The Repubican National Committee (RNC) released a web ad earlier this week making it appear that U.S. Solicitor General Donald Verrilli, the lawyer who argued that President Obama's health care law should be upheld, gave a worse presentation than he actually did. Bloomberg News reviewed the transcript, and found the RNC altered the audio of the oral arguments to present Verrilli's argument as significantly more halting.
In light of that, Tom Goldstein of SCOTUSblog.com makes an excellent point. The RNC's use and distortion of the audio could actually make the Supreme Court less transparant by delaying such releases in the future for a longer period of time, and perhaps killing any chance that the Court allow cameras during proceedings:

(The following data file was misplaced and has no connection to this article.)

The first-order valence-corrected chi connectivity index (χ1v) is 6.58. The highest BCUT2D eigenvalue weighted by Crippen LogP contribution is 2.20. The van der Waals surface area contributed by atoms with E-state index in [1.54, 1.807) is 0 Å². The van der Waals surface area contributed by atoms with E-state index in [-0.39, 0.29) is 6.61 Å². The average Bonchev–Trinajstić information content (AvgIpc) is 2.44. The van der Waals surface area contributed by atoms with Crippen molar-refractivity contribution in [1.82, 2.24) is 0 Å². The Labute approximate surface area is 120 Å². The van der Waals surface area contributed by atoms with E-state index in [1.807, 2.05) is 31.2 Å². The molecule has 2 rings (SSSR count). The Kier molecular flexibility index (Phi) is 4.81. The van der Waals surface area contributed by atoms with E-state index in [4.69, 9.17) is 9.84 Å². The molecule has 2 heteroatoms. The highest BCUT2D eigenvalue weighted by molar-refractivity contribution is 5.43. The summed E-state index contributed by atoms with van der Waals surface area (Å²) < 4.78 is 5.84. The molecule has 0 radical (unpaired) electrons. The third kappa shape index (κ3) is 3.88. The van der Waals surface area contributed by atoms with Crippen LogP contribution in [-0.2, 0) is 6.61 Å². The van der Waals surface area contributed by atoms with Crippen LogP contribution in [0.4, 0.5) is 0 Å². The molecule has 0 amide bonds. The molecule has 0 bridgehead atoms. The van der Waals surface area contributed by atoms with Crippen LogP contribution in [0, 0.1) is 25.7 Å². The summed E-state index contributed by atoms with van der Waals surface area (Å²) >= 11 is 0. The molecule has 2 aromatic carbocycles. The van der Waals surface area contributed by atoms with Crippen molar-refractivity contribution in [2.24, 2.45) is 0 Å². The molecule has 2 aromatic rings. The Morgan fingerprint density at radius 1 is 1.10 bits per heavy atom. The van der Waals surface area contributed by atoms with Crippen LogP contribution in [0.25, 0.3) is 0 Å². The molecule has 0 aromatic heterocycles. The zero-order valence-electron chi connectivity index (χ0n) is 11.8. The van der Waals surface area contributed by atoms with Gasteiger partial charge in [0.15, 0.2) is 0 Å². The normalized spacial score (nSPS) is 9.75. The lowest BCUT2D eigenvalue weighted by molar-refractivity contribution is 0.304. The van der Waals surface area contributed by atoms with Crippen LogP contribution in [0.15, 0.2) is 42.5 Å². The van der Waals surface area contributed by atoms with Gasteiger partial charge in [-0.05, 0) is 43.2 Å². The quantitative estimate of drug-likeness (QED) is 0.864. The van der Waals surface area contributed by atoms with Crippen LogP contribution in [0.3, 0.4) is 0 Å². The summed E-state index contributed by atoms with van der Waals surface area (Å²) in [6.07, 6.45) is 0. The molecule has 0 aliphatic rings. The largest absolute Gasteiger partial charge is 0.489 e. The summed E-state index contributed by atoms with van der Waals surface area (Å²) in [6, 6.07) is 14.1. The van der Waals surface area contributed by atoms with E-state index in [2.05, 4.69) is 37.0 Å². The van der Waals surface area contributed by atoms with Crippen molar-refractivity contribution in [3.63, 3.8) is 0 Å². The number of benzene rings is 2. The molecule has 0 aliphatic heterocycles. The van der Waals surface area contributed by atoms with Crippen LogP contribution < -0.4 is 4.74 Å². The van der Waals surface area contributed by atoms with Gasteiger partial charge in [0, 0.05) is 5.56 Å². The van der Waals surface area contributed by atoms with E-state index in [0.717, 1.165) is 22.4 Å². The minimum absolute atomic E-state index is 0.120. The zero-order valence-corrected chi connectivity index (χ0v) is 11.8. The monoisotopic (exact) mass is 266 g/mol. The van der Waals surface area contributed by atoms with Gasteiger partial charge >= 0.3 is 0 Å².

It probably also sets back the effort to get the Court to become more transparent. As Amy pointed out to me, the Justices now have before them a perfect illustration of the gross distortion that can instantly be made of recordings of their proceedings. What is to stop the same misleading stunt being pulled with the Justices’ own oral argument questions and comments? Nothing at all. The Court made a special exception in releasing the oral argument tape for the health care arguments so promptly, and it probably will hesitate before doing so again. If there were any chance that the Justices would permit cameras in the Court, I do not see happening now.